The Rainbow Rejects the Thin Blue Line



While the French are rising up against their government and being confronted with armed police and tanks, Auckland’s queer community are in the midst of a small battle of their own.  Thursday December 6th saw the debate about whether or not to allow an oppressive force to march in full uniform in a parade commemorating the struggles of the queer community against a colonial state reach its zenith.

Last month, after multiple opportunities for community consultation, the Board given the task of organising February 2019’s Pride Parade let police know that they are welcome to march alongside the LGBTQ+ community, under the one condition that, if they choose to do so, they are not welcome to wear their uniforms.

This kicked off a series of melodramatic but necessary events which have seen the withdrawal of the Police, military, and several major corporate sponsors from the Parade.  For some reason, this is considered controversial. The culmination of this supposed crisis has lead to the overwhelmingly wealthy, white, male, cisgender members of the queer community — a group who themselves only became socially accepted very recently — to try and have the Pride Board dismissed.  Large groups of people from this side of the debate banded together to try and reinforce their argument.

Many have forgotten the not-so-distant days in which being gay was an arrest-able, sack-able offence.  They’ve forgiven those who would have arrested or fired them for stepping outside the closet doors. They’ve seemingly lost their memories of the very recent arguments about the legitimacy of their own relationships.  They’ve become so rapidly assimilated into the presentable that they’ve left behind their former comrades-in-arms, blinded by their own desire to be accepted into “polite society”.

Auckland Pride saw a massive upswing in membership registrations, with people from both sides of the debate joining to vote either for or against the no-confidence motion against the Board.  In defence of the Board, a slick video was made, while a queen from Ru Paul’s drag race sent a message of support to those of us who would stand by the victims of police and systemic brutality.  The media started on one side of the fence (pro-police, pro-white gay man), then moved to the middle, then many started to understand the arguments posed by the other side.

The Special General Meeting (SGM) to vote on the motion was held on Thursday last week.  A small group of protesters from left-wing organisations Socialist LGBT, Socialist Aotearoa, and People Against Prisons Aotearoa (PAPA) stood outside, handed out booklets presenting our argument, and spoke to the media who were present.  John Campbell appeared sympathetic. Pictures of the massive queues to get into the meeting and of the small protest outside were taken for posterity, and to enhance interest in later articles.

Comrades from Socialist LGBT, Socialist Aotearoa, and People Against Prisons Aotearoa, demonstrating outside the Special General Meeting

Inside the meeting, both sides were given the opportunity to speak.  The meeting was chaired by an independent individual, who managed to maintain tight control of what could have become an unproductive, even more highly charged, emotionally distressing encounter.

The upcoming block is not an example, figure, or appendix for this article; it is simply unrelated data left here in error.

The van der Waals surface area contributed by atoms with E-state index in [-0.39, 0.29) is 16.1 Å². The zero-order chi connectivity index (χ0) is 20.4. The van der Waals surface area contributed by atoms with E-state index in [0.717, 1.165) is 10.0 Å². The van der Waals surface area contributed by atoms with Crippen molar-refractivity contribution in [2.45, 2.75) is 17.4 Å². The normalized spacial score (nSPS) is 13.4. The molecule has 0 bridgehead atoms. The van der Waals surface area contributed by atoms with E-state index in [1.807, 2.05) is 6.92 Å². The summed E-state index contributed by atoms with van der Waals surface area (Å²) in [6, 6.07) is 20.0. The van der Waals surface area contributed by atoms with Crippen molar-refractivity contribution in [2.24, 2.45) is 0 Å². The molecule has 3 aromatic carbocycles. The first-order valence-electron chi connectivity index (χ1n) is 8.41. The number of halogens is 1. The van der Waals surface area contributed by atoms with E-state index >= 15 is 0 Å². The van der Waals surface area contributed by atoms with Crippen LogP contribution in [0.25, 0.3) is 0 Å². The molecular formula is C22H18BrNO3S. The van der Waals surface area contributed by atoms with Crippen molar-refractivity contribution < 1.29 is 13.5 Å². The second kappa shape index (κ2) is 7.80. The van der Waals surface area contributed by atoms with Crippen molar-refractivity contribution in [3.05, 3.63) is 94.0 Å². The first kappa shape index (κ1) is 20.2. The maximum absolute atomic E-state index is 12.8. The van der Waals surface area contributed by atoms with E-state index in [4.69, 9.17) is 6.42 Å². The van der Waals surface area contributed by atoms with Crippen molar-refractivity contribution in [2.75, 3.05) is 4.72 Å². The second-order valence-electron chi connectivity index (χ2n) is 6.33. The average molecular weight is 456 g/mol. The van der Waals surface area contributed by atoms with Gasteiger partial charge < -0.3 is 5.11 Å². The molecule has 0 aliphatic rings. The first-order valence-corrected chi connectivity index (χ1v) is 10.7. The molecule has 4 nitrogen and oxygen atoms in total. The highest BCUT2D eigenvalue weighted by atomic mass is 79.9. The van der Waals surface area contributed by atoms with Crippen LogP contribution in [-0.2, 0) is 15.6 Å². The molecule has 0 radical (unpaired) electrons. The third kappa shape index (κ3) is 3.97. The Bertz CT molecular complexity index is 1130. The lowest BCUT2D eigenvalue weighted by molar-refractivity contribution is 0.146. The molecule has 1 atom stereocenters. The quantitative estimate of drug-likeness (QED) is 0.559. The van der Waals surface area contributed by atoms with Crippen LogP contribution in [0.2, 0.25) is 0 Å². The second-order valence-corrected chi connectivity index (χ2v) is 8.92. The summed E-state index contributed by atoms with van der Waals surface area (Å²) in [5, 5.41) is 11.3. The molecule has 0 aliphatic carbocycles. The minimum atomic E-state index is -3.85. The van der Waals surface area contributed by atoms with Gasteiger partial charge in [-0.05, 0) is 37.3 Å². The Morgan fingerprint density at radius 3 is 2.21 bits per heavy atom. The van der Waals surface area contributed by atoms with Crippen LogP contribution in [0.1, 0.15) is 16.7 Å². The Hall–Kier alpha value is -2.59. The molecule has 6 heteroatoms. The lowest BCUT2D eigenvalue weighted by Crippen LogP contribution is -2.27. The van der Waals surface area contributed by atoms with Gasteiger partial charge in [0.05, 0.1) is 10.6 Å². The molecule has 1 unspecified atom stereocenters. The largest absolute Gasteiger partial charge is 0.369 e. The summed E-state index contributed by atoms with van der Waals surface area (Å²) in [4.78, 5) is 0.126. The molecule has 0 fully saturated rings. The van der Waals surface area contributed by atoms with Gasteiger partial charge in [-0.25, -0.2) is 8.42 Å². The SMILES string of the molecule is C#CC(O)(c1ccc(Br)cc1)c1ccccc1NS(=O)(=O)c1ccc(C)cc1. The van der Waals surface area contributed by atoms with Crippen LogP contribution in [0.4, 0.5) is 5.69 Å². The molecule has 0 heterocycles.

The first speaker, a well-dressed, white, cisgender male, the epitome of the pro-Police faction, spoke to the motion to have the Board dismissed.  He opened with arguments which were echoed by his cohort throughout the meeting: “if we exclude Police now, who will we exclude next?” “Exclusion fuels hate, though with People Against Prisons leading the opposition, perhaps that’s the point”.

This man, clearly never having faced a day of state sanctioned oppression in his life, used the idea of “removing barriers” to Pride.  Pride, apparently, is about the inclusion of all; it’s about celebrating and embracing who we are. He conveniently forgot that the whole reason in the first place for this division inside the queer community is that for many, celebrating and embracing who they are has lead directly to them having the proverbial beaten out of them, by the same people this man proposes to include.

The targeting of PAPA as an “anarchist group” (a hilarious accusation for those who know the politics of PAPA) of weirdos, who want to destroy the Police, prisons and justice system, was also repeatedly echoed through the night — as was blaming the Board for inadequate consultation (seven hui anyone?), and calling the Board arrogant.

The seconder to the no confidence motion was in no ways different.  Again white, cisgender, well dressed, male, though he went a step further and to try and disrespect PAPA by calling them “No Pride in Prisons”, a name no longer in use.  One speaker even suggested that Police in uniform, wearing a rainbow pin, may be PAPA’s greatest allies, a suggestion met with much laughter — clearly showing he and his friends rather miss the point.

The only non-white cisgender speaker for the motion to remove the Board was an African gay man who also self identifies as a drag queen.  He spoke of his history of being disowned by his family and his community, and used his examples of how being gay was better in Aotearoa than his country as a reason to dismiss the experiences of other members of the queer community.  There was only one woman who spoke to roll the board. She reiterated the same arguments.

There was one speaker who indicated she’d prefer to abstain from the vote. She supported the Board, but not their decision to exclude Police.